The common approaches to handling user-specific settings include parsing command line arguments or using separate python files that store definitions. For small projects, these techniques are easy to incorporate and maintain.
However, once you have to handle a plethora of configurable (hyper-)parameters, you’ll quickly lose track of the situation.
As a starting point, consider this straightforward code snippet:
If you only work with a couple of parameters, say five to ten, you are fine with manipulating them via the command line, like so:
Alternatively, you could also store these values in a separate python file and give them meaningful names, as shown in the next snippet. The values are stored in definitions.py (not shown, but the content should be clear). These are then imported and worked with as follows:
Now, as you keep adding more and more parameters, you’ll either inflate the command line parsers or have to import everything from a separate file. This setup means you have to keep track of what you already defined/ imported and what not. As a result, the situation can quickly spiral out of control:
Even all values are imported, we still have to pass them to the called function, leading us to repeatedly writing the same code. If we were to use argument parsers, this would go in a similar direction. And we would have very long and chaotic command line calls.
Gin helps you maintain an overview of all your hyperparameters. It achieves this by reading them from a configuration file (similar to the hypothetic definition.py file). But, different to having to import them all and manually handle them, you can annotate functions with @gin.configurable as shown:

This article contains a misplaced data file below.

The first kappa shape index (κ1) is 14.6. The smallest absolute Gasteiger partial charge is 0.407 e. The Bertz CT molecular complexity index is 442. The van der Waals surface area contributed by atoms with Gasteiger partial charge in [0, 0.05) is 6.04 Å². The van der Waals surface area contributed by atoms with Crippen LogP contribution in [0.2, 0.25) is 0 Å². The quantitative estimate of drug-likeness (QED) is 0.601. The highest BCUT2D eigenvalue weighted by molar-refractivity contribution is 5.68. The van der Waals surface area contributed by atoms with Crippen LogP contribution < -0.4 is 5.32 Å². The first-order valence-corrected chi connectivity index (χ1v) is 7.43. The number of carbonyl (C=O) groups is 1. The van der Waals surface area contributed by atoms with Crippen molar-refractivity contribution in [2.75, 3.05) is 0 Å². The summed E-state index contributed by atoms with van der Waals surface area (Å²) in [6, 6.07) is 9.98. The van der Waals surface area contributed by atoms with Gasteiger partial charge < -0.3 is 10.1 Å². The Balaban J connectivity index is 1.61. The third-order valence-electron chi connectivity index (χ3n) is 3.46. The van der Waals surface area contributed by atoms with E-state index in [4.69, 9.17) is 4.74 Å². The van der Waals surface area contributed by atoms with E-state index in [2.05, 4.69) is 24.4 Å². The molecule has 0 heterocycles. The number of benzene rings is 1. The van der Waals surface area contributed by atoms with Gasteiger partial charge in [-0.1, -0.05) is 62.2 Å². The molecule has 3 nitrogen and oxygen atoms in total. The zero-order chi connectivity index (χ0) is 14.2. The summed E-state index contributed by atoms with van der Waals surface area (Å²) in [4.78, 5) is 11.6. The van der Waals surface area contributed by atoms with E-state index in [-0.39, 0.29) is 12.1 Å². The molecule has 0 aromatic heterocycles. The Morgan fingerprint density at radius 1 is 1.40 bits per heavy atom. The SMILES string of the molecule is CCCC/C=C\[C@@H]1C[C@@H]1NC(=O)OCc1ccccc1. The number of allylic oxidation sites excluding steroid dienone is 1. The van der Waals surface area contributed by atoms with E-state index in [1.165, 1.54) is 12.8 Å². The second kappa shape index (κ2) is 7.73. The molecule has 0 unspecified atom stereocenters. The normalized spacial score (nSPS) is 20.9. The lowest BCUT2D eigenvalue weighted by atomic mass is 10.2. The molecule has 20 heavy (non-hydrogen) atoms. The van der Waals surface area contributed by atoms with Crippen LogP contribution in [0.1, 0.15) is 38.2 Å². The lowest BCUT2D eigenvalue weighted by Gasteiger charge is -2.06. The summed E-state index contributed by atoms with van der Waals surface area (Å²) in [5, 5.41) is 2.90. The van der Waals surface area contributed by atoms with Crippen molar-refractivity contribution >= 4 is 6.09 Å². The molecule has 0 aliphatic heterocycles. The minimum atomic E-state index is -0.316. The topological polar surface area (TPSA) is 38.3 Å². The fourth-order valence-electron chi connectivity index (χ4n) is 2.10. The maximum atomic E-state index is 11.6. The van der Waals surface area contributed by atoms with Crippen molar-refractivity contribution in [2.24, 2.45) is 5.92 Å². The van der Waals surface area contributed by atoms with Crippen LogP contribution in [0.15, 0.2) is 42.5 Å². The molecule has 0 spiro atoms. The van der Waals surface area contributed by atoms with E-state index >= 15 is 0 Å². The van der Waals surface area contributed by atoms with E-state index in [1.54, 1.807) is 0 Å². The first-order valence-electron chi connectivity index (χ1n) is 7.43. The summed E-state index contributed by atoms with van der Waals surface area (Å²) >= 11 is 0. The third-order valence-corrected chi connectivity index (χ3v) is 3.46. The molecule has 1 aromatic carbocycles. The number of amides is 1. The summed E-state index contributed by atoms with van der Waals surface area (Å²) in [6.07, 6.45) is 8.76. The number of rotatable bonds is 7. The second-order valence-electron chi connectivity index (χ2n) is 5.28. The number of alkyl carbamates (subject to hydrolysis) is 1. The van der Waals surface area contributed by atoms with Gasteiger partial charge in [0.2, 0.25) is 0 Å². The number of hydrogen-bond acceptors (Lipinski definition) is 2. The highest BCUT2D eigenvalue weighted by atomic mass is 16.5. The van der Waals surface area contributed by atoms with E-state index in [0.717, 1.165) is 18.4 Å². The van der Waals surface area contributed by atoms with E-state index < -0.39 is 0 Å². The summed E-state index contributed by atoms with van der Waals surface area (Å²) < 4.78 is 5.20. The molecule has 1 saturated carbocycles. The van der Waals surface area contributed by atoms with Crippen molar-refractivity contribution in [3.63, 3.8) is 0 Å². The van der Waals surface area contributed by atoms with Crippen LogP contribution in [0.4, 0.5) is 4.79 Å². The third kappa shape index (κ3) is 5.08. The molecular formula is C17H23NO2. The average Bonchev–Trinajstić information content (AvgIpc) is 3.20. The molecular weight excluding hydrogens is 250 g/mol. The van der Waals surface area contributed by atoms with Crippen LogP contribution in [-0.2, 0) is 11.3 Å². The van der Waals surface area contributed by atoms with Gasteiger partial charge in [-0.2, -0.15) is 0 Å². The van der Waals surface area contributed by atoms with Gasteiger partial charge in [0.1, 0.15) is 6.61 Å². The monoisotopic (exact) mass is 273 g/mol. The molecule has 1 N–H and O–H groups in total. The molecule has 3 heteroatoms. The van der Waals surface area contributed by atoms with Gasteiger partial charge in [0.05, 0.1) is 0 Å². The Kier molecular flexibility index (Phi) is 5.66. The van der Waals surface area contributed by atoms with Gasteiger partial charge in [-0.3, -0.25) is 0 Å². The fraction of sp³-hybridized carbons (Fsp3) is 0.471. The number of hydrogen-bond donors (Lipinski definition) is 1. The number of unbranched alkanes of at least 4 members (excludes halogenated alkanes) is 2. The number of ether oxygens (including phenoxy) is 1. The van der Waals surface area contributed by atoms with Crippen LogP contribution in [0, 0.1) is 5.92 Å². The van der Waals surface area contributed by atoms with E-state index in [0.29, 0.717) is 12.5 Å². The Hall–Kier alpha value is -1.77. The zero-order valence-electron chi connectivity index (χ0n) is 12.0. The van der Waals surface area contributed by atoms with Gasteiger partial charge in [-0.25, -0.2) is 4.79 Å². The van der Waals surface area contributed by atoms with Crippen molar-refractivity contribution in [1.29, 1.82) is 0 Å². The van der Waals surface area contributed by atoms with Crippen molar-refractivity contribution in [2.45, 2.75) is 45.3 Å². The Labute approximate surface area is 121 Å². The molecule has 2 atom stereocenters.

Note that we don’t have to set any parameters when calling method1, even though they are all declared mandatory (i.e., we must pass them). This is due to Gin, which parses the config file and loads the parameters with the stored value. Nonetheless, if you want to set a parameter manually when calling the method, you can do so, and it overwrites Gin’s setting of that particular parameter.
Let’s see how the mentioned config file could look:
As you notice, the parameters are written as <name of the annotated method>.<parameter name>. By following this convention, you can easily associate them with their respective place. This also works for classes, in which case you overwrite the __init__ method. Further, you can bundle all settings into one configuration file. Gin can detect the appropriate method by the parameter naming convention, making one file per annotated method or class obsolete.
The magic of Gin unfolds with the number of hyperparameters to track. You can also combine this with command line parsers to parse the most important parameters — such as epochs, batch size, learning rate — , and load more detailed settings from the config file.
You can also maintain two configuration files for easier handling: One with all the default parameters for all annotated methods and classes, and one with your custom settings. This way, you’ll never lose track of your initial values and can easily switch between default and experimental settings.
Gin is an easy to use framework. It reduces your code’s complexity while increasing flexibility. All you have to do is outsourcing desired parameter settings to a configuration file, annotating methods and classes with @gin.configurable, and then load the configuration during runtime.
Use Gin responsibly.